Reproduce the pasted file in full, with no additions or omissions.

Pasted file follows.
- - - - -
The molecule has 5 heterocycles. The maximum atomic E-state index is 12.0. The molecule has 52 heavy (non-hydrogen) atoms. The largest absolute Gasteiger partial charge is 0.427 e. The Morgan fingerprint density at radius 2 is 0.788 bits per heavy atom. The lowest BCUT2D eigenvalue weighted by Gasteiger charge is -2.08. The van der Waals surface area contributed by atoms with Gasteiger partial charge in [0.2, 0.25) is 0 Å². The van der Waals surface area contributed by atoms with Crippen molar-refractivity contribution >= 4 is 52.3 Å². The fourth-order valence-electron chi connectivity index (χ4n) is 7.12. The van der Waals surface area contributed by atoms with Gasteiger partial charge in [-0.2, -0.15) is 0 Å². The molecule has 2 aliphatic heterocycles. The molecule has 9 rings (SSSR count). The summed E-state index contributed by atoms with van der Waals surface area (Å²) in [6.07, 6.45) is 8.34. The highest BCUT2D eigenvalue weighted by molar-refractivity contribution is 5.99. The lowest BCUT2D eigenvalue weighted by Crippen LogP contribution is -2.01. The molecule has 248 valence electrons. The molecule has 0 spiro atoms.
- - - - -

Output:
The molecule has 5 heterocycles. The maximum atomic E-state index is 12.0. The molecule has 52 heavy (non-hydrogen) atoms. The largest absolute Gasteiger partial charge is 0.427 e. The Morgan fingerprint density at radius 2 is 0.788 bits per heavy atom. The lowest BCUT2D eigenvalue weighted by Gasteiger charge is -2.08. The van der Waals surface area contributed by atoms with Gasteiger partial charge in [0.2, 0.25) is 0 Å². The van der Waals surface area contributed by atoms with Crippen molar-refractivity contribution >= 4 is 52.3 Å². The fourth-order valence-electron chi connectivity index (χ4n) is 7.12. The van der Waals surface area contributed by atoms with Gasteiger partial charge in [-0.2, -0.15) is 0 Å². The molecule has 2 aliphatic heterocycles. The molecule has 9 rings (SSSR count). The summed E-state index contributed by atoms with van der Waals surface area (Å²) in [6.07, 6.45) is 8.34. The highest BCUT2D eigenvalue weighted by molar-refractivity contribution is 5.99. The lowest BCUT2D eigenvalue weighted by Crippen LogP contribution is -2.01. The molecule has 248 valence electrons. The molecule has 0 spiro atoms.